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Wednesday, Sept. 10, 2003
Maoris surface in style
New Zealand films are rare enough on Tokyo screens, but New Zealand Maori films? Those are about as common as honest LDP politicians. You'd have to go back to 1994 and Lee Tamahori's "Once Were Warriors" to find one. Although that film became an international hit, Tamahori went Hollywood -- his most recent journeyman work was at the helm of "Die Another Day" -- and that seemed to be the end of it, aside from a lingering fondness among certain action stars for Maori tattoos . . .
But along comes Niki Caro, an accomplished Maori director whose latest work, "Whale Rider," has managed to go global. Where Tamahori's film focused on the urban hell of Maori existence -- alcoholism, domestic violence, gangs and poverty -- Caro turns her eye to a quieter, more remote corner of New Zealand, the small coastal community of Wharanga, north of Gisborne. There she finds a community adrift, its direction unclear and its traditions at risk. It's a less explosive scenario than the one Tamahori brought to the screen, but the tensions between tradition and modernity are just as real. Similarly, Caro's tight and well-acted story, though more understated, is just as moving.
There are some films that are only as good as their casting, and "Whale Rider" is one of them. Its story, based on the novel of the same name by Witi Ihimaera, is a slightly didactic attempt to preach flexibility in the face of change and female empowerment. While it's a decent enough tale, it truly comes alive in the relationship between Paikea, played by then 11-year-old Keisha Castle-Hughes, and her strict grandfather, Koro, played by veteran actor Rawiri Paratene. Though the generation-gap conflict that drives the story may seem familiar, the intensity which Paratene and first-timer Castle-Hughes bring to it will keep you engrossed.
The village of Wharanga traces its lineage from the mythical figure of Paikea, a great leader who long ago came to the community in spectacular fashion on the back of the whale. The present-day chief is Koro, but as he gets on in years, he fears for the future of his people. Koro's son, Porourangi (Cliff Curtis, the sleazy "Uncle Buli" from "Once Were Warriors"), has largely abdicated his responsibility, leaving behind Wharanga and his young daughter Paikea to pursue his own career as an artist in Europe.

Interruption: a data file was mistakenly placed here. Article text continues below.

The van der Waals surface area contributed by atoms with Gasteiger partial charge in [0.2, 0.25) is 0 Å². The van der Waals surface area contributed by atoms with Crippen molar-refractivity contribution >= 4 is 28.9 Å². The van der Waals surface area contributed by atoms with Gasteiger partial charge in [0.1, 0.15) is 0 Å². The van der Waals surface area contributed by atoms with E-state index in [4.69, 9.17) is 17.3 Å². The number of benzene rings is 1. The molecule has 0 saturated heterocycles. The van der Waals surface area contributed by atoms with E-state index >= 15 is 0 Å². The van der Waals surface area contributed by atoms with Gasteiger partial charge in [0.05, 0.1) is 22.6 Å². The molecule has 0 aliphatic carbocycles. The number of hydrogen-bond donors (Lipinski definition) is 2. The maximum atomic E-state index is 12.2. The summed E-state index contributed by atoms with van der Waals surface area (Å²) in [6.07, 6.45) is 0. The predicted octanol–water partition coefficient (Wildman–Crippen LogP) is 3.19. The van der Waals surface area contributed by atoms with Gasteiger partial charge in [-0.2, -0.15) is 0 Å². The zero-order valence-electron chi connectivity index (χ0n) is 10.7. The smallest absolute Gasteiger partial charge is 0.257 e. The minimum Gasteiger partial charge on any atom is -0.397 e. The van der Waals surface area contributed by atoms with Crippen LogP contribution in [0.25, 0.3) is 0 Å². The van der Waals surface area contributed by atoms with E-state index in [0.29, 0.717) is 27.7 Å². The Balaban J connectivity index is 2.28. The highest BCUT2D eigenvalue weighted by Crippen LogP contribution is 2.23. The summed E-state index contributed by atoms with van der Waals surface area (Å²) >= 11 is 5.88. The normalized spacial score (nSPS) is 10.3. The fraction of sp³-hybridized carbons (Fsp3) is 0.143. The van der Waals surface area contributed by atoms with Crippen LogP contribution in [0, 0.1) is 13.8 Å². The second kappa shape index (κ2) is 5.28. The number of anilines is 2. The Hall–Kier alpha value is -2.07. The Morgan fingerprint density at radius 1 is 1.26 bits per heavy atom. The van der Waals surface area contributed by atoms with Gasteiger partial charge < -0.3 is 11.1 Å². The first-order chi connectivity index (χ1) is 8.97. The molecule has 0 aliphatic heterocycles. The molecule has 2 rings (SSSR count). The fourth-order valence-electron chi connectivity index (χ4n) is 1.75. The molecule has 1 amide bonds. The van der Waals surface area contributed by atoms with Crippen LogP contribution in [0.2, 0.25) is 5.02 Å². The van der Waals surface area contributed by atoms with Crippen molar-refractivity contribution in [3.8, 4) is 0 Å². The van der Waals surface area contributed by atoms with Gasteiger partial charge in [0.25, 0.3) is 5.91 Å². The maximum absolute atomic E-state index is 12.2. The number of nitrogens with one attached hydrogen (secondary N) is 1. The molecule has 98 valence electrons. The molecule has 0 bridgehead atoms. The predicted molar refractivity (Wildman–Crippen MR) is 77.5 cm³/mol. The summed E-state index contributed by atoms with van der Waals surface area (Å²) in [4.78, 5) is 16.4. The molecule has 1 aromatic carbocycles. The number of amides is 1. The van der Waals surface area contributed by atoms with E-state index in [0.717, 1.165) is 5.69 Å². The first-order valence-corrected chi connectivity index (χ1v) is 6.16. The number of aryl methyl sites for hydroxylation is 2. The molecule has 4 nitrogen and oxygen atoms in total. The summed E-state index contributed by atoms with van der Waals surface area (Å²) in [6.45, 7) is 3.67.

There's a reason for that: One is the general economic and social malaise that the film hints at, the loss of hope and possibility that lingers over such isolated Maori settlements. But looming larger than that is Koro, a bad-tempered disciplinarian who's heaped too much guilt and responsibility onto his son. Koro was expecting Porourangi to father the great leader of the next generation, the next "Paikea." When Porourangi's wife died during childbirth, along with the male twin she was carrying, Koro only showed regret for the lost boy. To spite him, Porourangi named the surviving baby girl Paikea, even though only a male can assume such a position of leadership.
Cut ahead 10 years, and Koro and Paikea have formed a close, albeit stormy, bond during Porourangi's absence. Paikea's quite the tomboy, eager to prove she can be the leader her granddad is seeking, while he's just as stubborn that tradition cannot be broken. The dynamic between them feels so right, so natural, that it grounds the story solidly in believable emotions. So when it moves into a more mythical dimension -- when Paikea misguidedly summons the spirits of her ancestors for help and a school of whales beach themselves at Wharanga -- we buy it, and stick with the story as the town rallies to try and rescue the dying whales.
The mythic feel is augmented by a haunting, aquatic soundtrack by Dead Can Dance singer Lisa Gerrard (also heard in "Gladiator"), and the panoramic beauty of the New Zealand coast, evocatively shot by cinematographer Leon Narbey.
It's easy to romanticize the animist myths of tribal peoples, especially for modern art-house audiences who have no time or place for organized religion. The body of Christ? No thanks. Telepathic communication with whales? Aaawww . . . But to her credit, Caro presents myth both as a connection with a deeper, mystical understanding of the world as well as a pragmatic parable, a code for living that transcends generations, providing stability and continuity, a metaphor for understanding our lives.
When little Paikea ascends a beached whale to guide it back to the sea, she literally embraces metaphor in reality, becoming the "Whale Rider" of legend. It's a powerful moment, and one that embraces possibility and belief as memorably as the climax to Jane Campion's "The Piano." Here's hoping Caro resists the inevitable call from Hollywood.